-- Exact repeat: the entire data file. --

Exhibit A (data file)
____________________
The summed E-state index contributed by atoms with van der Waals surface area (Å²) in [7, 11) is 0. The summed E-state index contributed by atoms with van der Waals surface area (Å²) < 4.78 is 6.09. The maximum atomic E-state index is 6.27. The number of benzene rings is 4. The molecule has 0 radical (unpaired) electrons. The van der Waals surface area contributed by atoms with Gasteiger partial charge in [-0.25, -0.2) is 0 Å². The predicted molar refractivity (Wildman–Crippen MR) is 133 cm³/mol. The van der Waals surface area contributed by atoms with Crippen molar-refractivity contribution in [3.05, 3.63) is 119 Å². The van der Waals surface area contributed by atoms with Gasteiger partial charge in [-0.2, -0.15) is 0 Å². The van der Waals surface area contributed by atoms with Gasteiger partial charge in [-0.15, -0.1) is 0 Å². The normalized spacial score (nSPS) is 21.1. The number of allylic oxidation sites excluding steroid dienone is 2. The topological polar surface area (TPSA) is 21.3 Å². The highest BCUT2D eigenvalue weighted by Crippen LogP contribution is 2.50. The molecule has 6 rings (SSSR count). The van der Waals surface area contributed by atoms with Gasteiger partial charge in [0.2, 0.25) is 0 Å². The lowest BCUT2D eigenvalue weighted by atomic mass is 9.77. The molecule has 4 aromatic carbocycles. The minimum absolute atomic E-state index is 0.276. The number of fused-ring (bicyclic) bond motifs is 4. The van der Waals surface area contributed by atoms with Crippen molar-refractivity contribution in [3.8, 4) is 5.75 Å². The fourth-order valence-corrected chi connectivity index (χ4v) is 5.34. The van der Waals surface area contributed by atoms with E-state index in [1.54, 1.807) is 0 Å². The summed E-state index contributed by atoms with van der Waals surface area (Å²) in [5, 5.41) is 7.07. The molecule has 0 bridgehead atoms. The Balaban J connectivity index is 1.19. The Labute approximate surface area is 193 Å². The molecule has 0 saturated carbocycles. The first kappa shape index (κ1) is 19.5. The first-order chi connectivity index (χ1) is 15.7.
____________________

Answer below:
The summed E-state index contributed by atoms with van der Waals surface area (Å²) in [7, 11) is 0. The summed E-state index contributed by atoms with van der Waals surface area (Å²) < 4.78 is 6.09. The maximum atomic E-state index is 6.27. The number of benzene rings is 4. The molecule has 0 radical (unpaired) electrons. The van der Waals surface area contributed by atoms with Gasteiger partial charge in [-0.25, -0.2) is 0 Å². The predicted molar refractivity (Wildman–Crippen MR) is 133 cm³/mol. The van der Waals surface area contributed by atoms with Crippen molar-refractivity contribution in [3.05, 3.63) is 119 Å². The van der Waals surface area contributed by atoms with Gasteiger partial charge in [-0.2, -0.15) is 0 Å². The van der Waals surface area contributed by atoms with Gasteiger partial charge in [-0.15, -0.1) is 0 Å². The normalized spacial score (nSPS) is 21.1. The number of allylic oxidation sites excluding steroid dienone is 2. The topological polar surface area (TPSA) is 21.3 Å². The highest BCUT2D eigenvalue weighted by Crippen LogP contribution is 2.50. The molecule has 6 rings (SSSR count). The van der Waals surface area contributed by atoms with Gasteiger partial charge in [0.2, 0.25) is 0 Å². The lowest BCUT2D eigenvalue weighted by atomic mass is 9.77. The molecule has 4 aromatic carbocycles. The minimum absolute atomic E-state index is 0.276. The number of fused-ring (bicyclic) bond motifs is 4. The van der Waals surface area contributed by atoms with Crippen molar-refractivity contribution in [3.8, 4) is 5.75 Å². The fourth-order valence-corrected chi connectivity index (χ4v) is 5.34. The van der Waals surface area contributed by atoms with E-state index in [1.54, 1.807) is 0 Å². The summed E-state index contributed by atoms with van der Waals surface area (Å²) in [5, 5.41) is 7.07. The molecule has 0 bridgehead atoms. The Balaban J connectivity index is 1.19. The Labute approximate surface area is 193 Å². The molecule has 0 saturated carbocycles. The first kappa shape index (κ1) is 19.5. The first-order chi connectivity index (χ1) is 15.7.